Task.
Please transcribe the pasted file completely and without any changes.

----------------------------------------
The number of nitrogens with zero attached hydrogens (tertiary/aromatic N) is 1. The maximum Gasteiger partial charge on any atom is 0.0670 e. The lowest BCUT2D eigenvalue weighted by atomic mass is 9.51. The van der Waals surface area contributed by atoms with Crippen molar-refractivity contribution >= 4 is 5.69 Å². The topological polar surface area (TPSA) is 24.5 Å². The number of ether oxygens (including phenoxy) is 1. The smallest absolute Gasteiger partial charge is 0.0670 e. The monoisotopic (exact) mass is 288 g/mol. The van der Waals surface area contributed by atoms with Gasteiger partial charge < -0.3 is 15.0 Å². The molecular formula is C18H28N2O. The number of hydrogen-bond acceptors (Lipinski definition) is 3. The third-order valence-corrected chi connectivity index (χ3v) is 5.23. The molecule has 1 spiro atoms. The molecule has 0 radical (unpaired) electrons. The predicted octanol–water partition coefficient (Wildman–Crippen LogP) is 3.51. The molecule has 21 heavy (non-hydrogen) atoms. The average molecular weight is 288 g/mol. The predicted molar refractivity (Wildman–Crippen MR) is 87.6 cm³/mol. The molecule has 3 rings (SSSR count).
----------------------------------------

The number of nitrogens with zero attached hydrogens (tertiary/aromatic N) is 1. The maximum Gasteiger partial charge on any atom is 0.0670 e. The lowest BCUT2D eigenvalue weighted by atomic mass is 9.51. The van der Waals surface area contributed by atoms with Crippen molar-refractivity contribution >= 4 is 5.69 Å². The topological polar surface area (TPSA) is 24.5 Å². The number of ether oxygens (including phenoxy) is 1. The smallest absolute Gasteiger partial charge is 0.0670 e. The monoisotopic (exact) mass is 288 g/mol. The van der Waals surface area contributed by atoms with Gasteiger partial charge < -0.3 is 15.0 Å². The molecular formula is C18H28N2O. The number of hydrogen-bond acceptors (Lipinski definition) is 3. The third-order valence-corrected chi connectivity index (χ3v) is 5.23. The molecule has 1 spiro atoms. The molecule has 0 radical (unpaired) electrons. The predicted octanol–water partition coefficient (Wildman–Crippen LogP) is 3.51. The molecule has 21 heavy (non-hydrogen) atoms. The average molecular weight is 288 g/mol. The predicted molar refractivity (Wildman–Crippen MR) is 87.6 cm³/mol. The molecule has 3 rings (SSSR count).